Cost-to-keep—the money it costs to hold the inventory you have—is the direct cost associated with keeping inventory on hand. These costs include your rent, overhead, wages, insurance premiums, and any off-site storage rent.

Be proactive, not reactive. Just because you sell a lot of something doesn’t mean it should dominate your sales space. Be proactive: do a thorough inventory-cost analysis that calculates turnover, cost-to-order and cost-to-keep. It just might reveal that some of your most popular items are also your least profitable.

A reactive retailer may never realize this profit drain, particularly if he or she is too focused on sales at the expense of profits. But a proactive retailer can correct the problem easily. If your analysis reveals that you sell many items at or below breakeven, change the focus of your business. Redo your layout to give most prominent display space to the more profitable items. Also budget more marketing dollars for those items. Then raise prices on items that aren’t pulling their weight—you’re better off selling fewer of these at a higher profit margin and re-allocating your inventory dollars into more profitable product.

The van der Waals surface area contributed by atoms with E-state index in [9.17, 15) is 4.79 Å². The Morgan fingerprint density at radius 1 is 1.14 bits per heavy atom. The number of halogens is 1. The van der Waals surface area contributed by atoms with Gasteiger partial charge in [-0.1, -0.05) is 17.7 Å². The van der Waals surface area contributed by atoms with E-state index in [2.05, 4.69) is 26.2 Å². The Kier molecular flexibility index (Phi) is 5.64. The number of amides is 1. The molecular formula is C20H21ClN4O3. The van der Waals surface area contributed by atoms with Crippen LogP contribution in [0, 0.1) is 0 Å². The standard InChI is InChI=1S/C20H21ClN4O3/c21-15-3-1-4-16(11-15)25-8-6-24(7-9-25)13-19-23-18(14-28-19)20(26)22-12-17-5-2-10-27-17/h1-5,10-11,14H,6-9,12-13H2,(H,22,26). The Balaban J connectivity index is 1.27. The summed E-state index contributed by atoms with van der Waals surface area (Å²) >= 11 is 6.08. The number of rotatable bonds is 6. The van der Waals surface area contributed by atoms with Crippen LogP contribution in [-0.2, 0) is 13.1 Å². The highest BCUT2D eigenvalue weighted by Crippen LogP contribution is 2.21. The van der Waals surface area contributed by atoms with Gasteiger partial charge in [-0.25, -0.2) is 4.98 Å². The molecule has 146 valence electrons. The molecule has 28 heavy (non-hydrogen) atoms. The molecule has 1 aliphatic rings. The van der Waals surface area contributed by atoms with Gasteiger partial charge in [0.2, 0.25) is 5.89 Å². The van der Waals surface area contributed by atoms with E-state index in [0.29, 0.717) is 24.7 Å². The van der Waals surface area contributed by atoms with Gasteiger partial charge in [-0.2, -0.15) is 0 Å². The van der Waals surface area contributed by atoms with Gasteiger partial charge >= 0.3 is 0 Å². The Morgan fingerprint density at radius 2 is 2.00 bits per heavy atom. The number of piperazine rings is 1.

Do a physical inventory. A computerized inventory-management system is only as good as the information you or your staff puts into it. That’s why no matter how good your system may be, you still need to perform a physical inventory at least once a year. A physical inventory will verify the accuracy of the information the computer generates.

Another reason for an annual physical inventory is that a computer is not intuitive: it can’t think for itself: it won’t be able to tell you about market changes or trends, or what’s wrong with your displays. But you can. Doing a physical inventory periodically will put you “in touch” with your inventory, and keep you a step ahead of customer wants—and your competition.

Count on it

Remember, “inventory equals money.” An effective system for managing inventory helps keep your cash flow positive, your lender calm, your customers happy, and your bottom line bigger.

J. Tol Broome, Jr.

J. Tol Broome Jr. is a freelance writer based in Greensboro, N.C. He can be reached by e-mail at jtbroomes@aol.com.